This month's music must-haves.

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THE XX - Happily Coexisting

"When you see a puddle of petrol and water on the floor and it makes a rainbow, I wondered what it was," says Romy Madley Croft, sitting in a Sydney bar with her two fellow members of London alt-pop heroes The xx. “I read that ‘oil and water don’t mix, so they agree to peacefully coexist’. I like the idea of two things that are separate and not necessarily considered beautiful coming together to create something that is beautiful.” Madley Croft is not merely explaining the title of The xx’s new album Coexist
– the follow-up to their Mercury Prize-winning eponymous debut: “I was thinking about us as individuals coming together to create something that cannot be created [on our own]. It had that connotation to it – the three of us coexisting with one another and our tastes kind of living alongside each other. I think we try not to make our music relate to a particular time or place, so anybody in the future or now, anywhere, can relate to it.”
Coexist is out now through Inertia. Visit www.thexx.info.

The Killers

Battle Born (Universal)
For some unknown reason, many seemed to tolerate the band’s last album, 2008’s risible Day & Age. Thankfully, for those who couldn’t, the foursome from Las Vegas are back making the triumphant, chest-beating indie rock that made everyone fall for them in the first place on their fourth long-player, Battle Born. Drums pound and crash, guitars squeal and cry and Brandon Flowers’s vocals reach for the heartstrings one minute, up to the skies the next.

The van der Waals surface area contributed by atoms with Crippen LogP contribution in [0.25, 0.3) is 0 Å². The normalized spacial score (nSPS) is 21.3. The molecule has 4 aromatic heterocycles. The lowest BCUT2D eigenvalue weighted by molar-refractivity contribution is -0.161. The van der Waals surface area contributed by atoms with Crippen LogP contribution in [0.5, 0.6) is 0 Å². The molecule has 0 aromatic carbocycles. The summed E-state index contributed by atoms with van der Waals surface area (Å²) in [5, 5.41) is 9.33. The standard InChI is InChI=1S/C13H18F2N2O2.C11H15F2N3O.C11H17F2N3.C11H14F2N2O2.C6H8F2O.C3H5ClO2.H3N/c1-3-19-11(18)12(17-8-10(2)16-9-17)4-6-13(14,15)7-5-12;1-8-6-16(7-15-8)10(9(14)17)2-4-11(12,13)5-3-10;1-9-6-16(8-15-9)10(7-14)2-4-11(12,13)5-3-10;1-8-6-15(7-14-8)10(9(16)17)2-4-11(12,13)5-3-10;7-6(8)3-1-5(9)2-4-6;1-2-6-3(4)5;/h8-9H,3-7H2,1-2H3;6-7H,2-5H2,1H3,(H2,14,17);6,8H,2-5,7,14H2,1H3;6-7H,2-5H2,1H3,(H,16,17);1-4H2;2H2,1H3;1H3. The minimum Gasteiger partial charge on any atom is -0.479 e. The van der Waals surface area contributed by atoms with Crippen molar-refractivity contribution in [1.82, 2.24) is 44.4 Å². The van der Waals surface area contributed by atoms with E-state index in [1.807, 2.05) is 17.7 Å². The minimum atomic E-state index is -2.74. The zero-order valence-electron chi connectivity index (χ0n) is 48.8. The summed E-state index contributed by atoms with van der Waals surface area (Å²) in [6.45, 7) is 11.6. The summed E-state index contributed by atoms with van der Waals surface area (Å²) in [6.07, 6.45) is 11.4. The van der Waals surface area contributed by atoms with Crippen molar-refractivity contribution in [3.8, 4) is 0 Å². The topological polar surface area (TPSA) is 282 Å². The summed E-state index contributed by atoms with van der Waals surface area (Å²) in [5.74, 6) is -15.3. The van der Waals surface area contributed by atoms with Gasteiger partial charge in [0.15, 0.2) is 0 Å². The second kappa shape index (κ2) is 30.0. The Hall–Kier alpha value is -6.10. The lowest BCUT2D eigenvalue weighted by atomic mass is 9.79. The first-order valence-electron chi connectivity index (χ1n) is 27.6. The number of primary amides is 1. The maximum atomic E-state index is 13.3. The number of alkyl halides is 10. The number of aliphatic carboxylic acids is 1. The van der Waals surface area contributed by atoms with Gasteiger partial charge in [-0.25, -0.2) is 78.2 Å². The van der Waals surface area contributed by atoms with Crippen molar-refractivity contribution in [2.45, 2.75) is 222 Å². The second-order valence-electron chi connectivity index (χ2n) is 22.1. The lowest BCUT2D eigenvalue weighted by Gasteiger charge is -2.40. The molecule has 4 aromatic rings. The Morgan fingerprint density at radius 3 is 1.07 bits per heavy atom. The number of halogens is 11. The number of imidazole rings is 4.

Paul Kelly

Spring And Fall (Gawd Aggie)
As if Paul Kelly’s A-Z shows of
recent years didn’t prove the venerable Australian singer/storyteller had enough memorable folk-flavoured pop songs, here are some more to add to his formidable canon. Spring And Fall starts prettily enough, with the breezy strum of the opening few tracks bringing the simple, natural pleasures suggested by the title. Kelly being Kelly, however, things get more complicated, interesting and even a little darker as the album progresses.

Mélanie Pain


Bye Bye Manchester (Cartell/Inertia)
Most of us first heard the sensual tones of Mélanie Pain when the Frenchwoman was purring covers as singer of mid-2000s sensation Nouvelle Vague. Her second solo album continues to show she’s just as adept when performing her own guitar-and-synth-driven pop and acoustic folk. Despite the (somewhat unglamorous) title, it is mostly sung in French, and entrancing throughout. In January, Pain will perform in Brisbane, Melbourne and Sydney. Visit www.melaniepain.com.

OUR FAVOURITE TRACKS FROM THIS MONTH’S ARTISTS

• Bennie And The Jets – Elton John
• Angels – The xx
• 7 Ou 8 Fois – Mélanie Pain
• Miss Atomic Bomb – The Killers
• Cast Away – Strange Talk
• Gonna Be Good – Paul Kelly
• Exit Music (For a Film)– Radiohead

ON TOUR
RADIOHEAD
Alt-rock titans Radiohead are about the only band touring that have become so huge, yet have remained so cool. They tour nationally from November 9–17.
Visit www.radiohead.com.

ELTON JOHN
Elton John has been writing pop classics since before most of us were born. Indeed, this tour celebrates the 40th anniversary of one of his most beloved tunes – “Rocket Man”. Hear him play that and many more from November 10–20. Visit www.eltonjohn.com.

ONE TO WATCH
They’ve just played New York City with the presets, but Melbourne four-piece Strange talk specialise in a dreamier brand of widescreen electro pop – the kind those Frenchies of m83 do so well. catch them at the Soundscape festival in hobart on November 16, or at their club shows in Melbourne and Sydney. for
dates, visit www.facebook.com/strangetalkmusic.